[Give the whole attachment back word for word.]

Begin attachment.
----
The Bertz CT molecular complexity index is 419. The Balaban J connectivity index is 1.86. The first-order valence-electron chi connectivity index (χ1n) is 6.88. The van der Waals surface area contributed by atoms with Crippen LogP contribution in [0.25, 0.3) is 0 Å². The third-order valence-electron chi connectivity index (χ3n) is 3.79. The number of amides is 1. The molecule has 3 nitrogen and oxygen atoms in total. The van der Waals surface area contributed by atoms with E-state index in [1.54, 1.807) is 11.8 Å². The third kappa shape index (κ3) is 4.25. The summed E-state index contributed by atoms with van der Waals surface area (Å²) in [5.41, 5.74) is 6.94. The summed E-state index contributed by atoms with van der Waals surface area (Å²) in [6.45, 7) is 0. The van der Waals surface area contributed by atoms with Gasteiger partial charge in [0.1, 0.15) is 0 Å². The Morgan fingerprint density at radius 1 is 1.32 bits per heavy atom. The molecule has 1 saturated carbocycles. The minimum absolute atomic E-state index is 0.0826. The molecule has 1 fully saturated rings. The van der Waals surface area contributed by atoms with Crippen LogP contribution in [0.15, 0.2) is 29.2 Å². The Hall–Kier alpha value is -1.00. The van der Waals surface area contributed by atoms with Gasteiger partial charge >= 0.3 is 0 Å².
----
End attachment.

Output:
The Bertz CT molecular complexity index is 419. The Balaban J connectivity index is 1.86. The first-order valence-electron chi connectivity index (χ1n) is 6.88. The van der Waals surface area contributed by atoms with Crippen LogP contribution in [0.25, 0.3) is 0 Å². The third-order valence-electron chi connectivity index (χ3n) is 3.79. The number of amides is 1. The molecule has 3 nitrogen and oxygen atoms in total. The van der Waals surface area contributed by atoms with E-state index in [1.54, 1.807) is 11.8 Å². The third kappa shape index (κ3) is 4.25. The summed E-state index contributed by atoms with van der Waals surface area (Å²) in [5.41, 5.74) is 6.94. The summed E-state index contributed by atoms with van der Waals surface area (Å²) in [6.45, 7) is 0. The van der Waals surface area contributed by atoms with Gasteiger partial charge in [0.1, 0.15) is 0 Å². The Morgan fingerprint density at radius 1 is 1.32 bits per heavy atom. The molecule has 1 saturated carbocycles. The minimum absolute atomic E-state index is 0.0826. The molecule has 1 fully saturated rings. The van der Waals surface area contributed by atoms with Crippen LogP contribution in [0.15, 0.2) is 29.2 Å². The Hall–Kier alpha value is -1.00. The van der Waals surface area contributed by atoms with Gasteiger partial charge >= 0.3 is 0 Å².